- There’s no such thing as rest for parents: Same problem with Sabbaths—what does it mean to rest a day a week when there are still children who need to be fed, entertained, and watched after? Vacations are worse because they’re like many “Sabbaths” in a row.
- Everyone wants a part of me: True confession, I kind of just want to be left alone. On vacation, my husband and kids actually want me to relate to (or serve) them. I end up getting less rest than when everyone’s working.
- I just want to read a book preferably cover to cover in one sitting. One high school spring break I read 17 novels. By Friday when I finally emerged bleary-eyed into daylight, I realized it probably would have been good to move my body a little during that week. On our honeymoon, Scott and I sat by a pool with our books. 30 minutes later, he said, “OK, let’s go do something.” I said, “But I have 350 more pages until I finish. . .” There’s a lot of negotiation between 30 minutes and however long it takes to finish my latest novel.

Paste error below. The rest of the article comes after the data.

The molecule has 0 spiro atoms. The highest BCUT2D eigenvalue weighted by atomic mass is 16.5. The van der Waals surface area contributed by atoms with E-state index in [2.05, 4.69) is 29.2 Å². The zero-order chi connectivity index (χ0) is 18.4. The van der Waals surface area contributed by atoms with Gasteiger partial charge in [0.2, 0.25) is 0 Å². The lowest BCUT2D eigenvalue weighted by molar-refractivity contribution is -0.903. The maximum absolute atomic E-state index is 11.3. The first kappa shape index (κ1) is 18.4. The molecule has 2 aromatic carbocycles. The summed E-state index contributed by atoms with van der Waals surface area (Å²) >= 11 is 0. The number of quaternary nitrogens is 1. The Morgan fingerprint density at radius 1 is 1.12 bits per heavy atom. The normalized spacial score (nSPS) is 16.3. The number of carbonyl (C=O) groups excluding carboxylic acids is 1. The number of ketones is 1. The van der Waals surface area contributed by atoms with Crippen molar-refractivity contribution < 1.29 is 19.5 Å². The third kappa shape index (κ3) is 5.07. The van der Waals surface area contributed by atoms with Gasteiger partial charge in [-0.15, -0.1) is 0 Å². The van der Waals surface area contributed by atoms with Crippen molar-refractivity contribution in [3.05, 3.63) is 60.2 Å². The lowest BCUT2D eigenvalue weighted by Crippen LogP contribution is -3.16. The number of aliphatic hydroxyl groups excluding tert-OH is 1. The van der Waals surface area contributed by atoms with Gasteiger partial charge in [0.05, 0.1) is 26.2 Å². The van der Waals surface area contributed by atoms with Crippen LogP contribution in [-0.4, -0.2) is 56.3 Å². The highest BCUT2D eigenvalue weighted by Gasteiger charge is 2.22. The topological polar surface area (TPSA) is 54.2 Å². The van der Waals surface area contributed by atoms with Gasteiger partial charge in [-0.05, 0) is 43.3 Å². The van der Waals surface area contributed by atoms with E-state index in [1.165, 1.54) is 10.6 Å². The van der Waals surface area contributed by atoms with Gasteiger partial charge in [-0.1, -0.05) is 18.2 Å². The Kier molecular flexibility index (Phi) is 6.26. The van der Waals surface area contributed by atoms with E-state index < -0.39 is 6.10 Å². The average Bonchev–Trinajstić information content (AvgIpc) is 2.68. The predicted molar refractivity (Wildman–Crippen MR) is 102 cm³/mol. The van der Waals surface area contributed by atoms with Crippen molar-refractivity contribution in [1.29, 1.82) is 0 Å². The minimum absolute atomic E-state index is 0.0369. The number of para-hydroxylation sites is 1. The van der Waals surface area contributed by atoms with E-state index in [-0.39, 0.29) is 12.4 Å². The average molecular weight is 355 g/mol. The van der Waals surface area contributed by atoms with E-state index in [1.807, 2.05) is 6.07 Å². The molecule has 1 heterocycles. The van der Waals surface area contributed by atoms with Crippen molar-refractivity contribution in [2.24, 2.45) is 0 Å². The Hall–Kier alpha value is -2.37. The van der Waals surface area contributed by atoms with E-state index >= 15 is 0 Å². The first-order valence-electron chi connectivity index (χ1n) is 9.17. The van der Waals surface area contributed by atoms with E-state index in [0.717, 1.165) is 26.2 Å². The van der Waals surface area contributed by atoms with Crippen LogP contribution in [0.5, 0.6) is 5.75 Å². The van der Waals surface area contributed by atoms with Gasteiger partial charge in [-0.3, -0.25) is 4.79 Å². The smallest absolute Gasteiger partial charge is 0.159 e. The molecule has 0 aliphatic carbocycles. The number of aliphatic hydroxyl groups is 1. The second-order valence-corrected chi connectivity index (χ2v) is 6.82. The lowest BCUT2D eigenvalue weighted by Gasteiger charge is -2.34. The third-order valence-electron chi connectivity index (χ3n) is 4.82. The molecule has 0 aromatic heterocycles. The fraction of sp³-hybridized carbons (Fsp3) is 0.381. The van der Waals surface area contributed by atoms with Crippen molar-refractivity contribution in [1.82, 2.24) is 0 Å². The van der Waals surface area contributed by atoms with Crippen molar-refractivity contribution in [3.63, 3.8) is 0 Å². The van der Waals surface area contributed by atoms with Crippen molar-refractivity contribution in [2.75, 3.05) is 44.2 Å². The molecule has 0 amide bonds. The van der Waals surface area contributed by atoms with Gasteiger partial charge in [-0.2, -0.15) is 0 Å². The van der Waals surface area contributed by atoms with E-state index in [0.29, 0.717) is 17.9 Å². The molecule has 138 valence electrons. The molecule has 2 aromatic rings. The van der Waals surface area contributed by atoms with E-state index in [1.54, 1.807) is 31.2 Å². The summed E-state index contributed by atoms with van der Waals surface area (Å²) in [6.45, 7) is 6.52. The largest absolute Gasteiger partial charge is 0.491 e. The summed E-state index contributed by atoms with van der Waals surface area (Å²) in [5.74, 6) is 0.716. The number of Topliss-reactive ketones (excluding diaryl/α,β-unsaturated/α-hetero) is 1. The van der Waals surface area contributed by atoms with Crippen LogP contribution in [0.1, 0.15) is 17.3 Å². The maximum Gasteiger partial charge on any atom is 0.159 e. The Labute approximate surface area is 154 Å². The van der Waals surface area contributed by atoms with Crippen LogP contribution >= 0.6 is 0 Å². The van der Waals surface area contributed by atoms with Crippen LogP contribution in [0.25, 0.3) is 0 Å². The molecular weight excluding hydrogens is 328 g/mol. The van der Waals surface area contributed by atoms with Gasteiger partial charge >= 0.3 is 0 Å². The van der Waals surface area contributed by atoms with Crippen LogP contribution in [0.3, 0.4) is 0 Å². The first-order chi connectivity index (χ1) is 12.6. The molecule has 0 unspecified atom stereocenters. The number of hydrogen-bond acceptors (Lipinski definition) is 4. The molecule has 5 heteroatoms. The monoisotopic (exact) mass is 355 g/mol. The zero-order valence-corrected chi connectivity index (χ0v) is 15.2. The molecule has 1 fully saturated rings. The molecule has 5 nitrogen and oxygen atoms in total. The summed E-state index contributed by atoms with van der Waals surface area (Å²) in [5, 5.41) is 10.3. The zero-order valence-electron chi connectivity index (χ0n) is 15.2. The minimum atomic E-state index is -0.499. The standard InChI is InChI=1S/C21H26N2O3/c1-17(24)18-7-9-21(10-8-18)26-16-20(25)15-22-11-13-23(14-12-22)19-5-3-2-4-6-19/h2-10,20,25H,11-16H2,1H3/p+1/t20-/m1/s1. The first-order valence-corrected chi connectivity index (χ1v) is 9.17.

- My perfectionist tendencies: As a “P” on the Myers-Briggs, I can gather data forever, spend hours on Yelp searching for the best bike shop, the best activities, the best ice cream, the best lobster roll. It’s exhausting.
- My “Pake” aversion to spending lots of money. Vacations take money—I feel guilty spending money. (Pake is a derogatory word that means both Chinese and cheap in Hawaii, click here for a blog explaining the concept and a great recipe for mango lassis)
Why I Fail at Vacations